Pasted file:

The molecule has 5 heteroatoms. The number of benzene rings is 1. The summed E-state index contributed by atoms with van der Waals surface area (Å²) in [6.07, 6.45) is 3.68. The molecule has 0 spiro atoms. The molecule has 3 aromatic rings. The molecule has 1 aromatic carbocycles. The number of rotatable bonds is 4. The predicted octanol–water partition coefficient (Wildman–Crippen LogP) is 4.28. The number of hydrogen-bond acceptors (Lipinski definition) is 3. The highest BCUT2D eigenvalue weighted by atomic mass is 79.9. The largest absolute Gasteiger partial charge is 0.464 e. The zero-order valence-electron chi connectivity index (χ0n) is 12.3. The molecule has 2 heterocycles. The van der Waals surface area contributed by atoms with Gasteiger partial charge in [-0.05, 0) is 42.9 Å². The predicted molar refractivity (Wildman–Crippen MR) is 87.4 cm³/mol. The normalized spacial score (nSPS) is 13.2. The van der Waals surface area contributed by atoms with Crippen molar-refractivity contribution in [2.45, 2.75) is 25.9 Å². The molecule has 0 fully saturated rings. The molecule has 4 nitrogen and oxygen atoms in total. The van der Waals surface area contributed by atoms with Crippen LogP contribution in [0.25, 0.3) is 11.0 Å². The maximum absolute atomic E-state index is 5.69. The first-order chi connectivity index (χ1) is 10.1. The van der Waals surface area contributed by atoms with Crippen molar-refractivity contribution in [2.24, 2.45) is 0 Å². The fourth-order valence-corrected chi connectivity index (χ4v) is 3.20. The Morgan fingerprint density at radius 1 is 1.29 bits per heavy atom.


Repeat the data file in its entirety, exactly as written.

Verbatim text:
The molecule has 5 heteroatoms. The number of benzene rings is 1. The summed E-state index contributed by atoms with van der Waals surface area (Å²) in [6.07, 6.45) is 3.68. The molecule has 0 spiro atoms. The molecule has 3 aromatic rings. The molecule has 1 aromatic carbocycles. The number of rotatable bonds is 4. The predicted octanol–water partition coefficient (Wildman–Crippen LogP) is 4.28. The number of hydrogen-bond acceptors (Lipinski definition) is 3. The highest BCUT2D eigenvalue weighted by atomic mass is 79.9. The largest absolute Gasteiger partial charge is 0.464 e. The zero-order valence-electron chi connectivity index (χ0n) is 12.3. The molecule has 2 heterocycles. The van der Waals surface area contributed by atoms with Gasteiger partial charge in [-0.05, 0) is 42.9 Å². The predicted molar refractivity (Wildman–Crippen MR) is 87.4 cm³/mol. The normalized spacial score (nSPS) is 13.2. The van der Waals surface area contributed by atoms with Crippen molar-refractivity contribution in [2.45, 2.75) is 25.9 Å². The molecule has 0 fully saturated rings. The molecule has 4 nitrogen and oxygen atoms in total. The van der Waals surface area contributed by atoms with Crippen LogP contribution in [0.25, 0.3) is 11.0 Å². The maximum absolute atomic E-state index is 5.69. The first-order chi connectivity index (χ1) is 10.1. The van der Waals surface area contributed by atoms with Crippen molar-refractivity contribution in [2.24, 2.45) is 0 Å². The fourth-order valence-corrected chi connectivity index (χ4v) is 3.20. The Morgan fingerprint density at radius 1 is 1.29 bits per heavy atom.